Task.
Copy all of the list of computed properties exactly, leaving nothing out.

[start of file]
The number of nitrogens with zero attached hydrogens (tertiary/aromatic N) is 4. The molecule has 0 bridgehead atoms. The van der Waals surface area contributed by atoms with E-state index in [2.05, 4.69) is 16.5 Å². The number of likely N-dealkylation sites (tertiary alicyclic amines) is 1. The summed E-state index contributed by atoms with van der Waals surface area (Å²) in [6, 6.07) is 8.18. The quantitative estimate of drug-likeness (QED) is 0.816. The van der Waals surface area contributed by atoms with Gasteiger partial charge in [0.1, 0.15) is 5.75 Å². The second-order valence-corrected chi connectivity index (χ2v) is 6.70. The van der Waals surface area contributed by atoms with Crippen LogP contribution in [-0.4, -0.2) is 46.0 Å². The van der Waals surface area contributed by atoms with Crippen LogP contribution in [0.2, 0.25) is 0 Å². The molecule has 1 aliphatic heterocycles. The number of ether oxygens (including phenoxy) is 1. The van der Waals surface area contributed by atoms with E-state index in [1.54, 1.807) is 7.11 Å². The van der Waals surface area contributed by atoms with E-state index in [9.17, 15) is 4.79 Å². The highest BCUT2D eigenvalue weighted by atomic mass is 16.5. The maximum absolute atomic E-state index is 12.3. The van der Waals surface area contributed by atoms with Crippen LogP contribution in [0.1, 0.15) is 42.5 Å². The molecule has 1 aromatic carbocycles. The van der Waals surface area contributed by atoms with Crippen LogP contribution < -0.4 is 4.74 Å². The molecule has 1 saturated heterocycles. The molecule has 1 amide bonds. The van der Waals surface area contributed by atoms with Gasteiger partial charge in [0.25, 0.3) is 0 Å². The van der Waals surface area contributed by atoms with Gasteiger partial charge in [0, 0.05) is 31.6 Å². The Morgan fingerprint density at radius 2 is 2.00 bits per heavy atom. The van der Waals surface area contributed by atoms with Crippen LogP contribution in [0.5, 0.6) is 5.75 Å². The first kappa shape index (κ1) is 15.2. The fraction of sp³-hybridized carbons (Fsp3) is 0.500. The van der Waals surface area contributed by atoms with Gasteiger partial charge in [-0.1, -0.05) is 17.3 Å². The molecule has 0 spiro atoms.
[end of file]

The number of nitrogens with zero attached hydrogens (tertiary/aromatic N) is 4. The molecule has 0 bridgehead atoms. The van der Waals surface area contributed by atoms with E-state index in [2.05, 4.69) is 16.5 Å². The number of likely N-dealkylation sites (tertiary alicyclic amines) is 1. The summed E-state index contributed by atoms with van der Waals surface area (Å²) in [6, 6.07) is 8.18. The quantitative estimate of drug-likeness (QED) is 0.816. The van der Waals surface area contributed by atoms with Gasteiger partial charge in [0.1, 0.15) is 5.75 Å². The second-order valence-corrected chi connectivity index (χ2v) is 6.70. The van der Waals surface area contributed by atoms with Crippen LogP contribution in [-0.4, -0.2) is 46.0 Å². The van der Waals surface area contributed by atoms with Crippen LogP contribution in [0.2, 0.25) is 0 Å². The molecule has 1 aliphatic heterocycles. The number of ether oxygens (including phenoxy) is 1. The van der Waals surface area contributed by atoms with E-state index in [1.54, 1.807) is 7.11 Å². The van der Waals surface area contributed by atoms with E-state index in [9.17, 15) is 4.79 Å². The highest BCUT2D eigenvalue weighted by atomic mass is 16.5. The maximum absolute atomic E-state index is 12.3. The van der Waals surface area contributed by atoms with Crippen LogP contribution in [0.1, 0.15) is 42.5 Å². The molecule has 1 aromatic carbocycles. The van der Waals surface area contributed by atoms with Crippen LogP contribution < -0.4 is 4.74 Å². The molecule has 1 saturated heterocycles. The molecule has 1 amide bonds. The van der Waals surface area contributed by atoms with Gasteiger partial charge in [0.25, 0.3) is 0 Å². The van der Waals surface area contributed by atoms with Gasteiger partial charge in [0, 0.05) is 31.6 Å². The Morgan fingerprint density at radius 2 is 2.00 bits per heavy atom. The van der Waals surface area contributed by atoms with Crippen LogP contribution in [0.5, 0.6) is 5.75 Å². The first kappa shape index (κ1) is 15.2. The fraction of sp³-hybridized carbons (Fsp3) is 0.500. The van der Waals surface area contributed by atoms with Gasteiger partial charge in [-0.1, -0.05) is 17.3 Å². The molecule has 0 spiro atoms.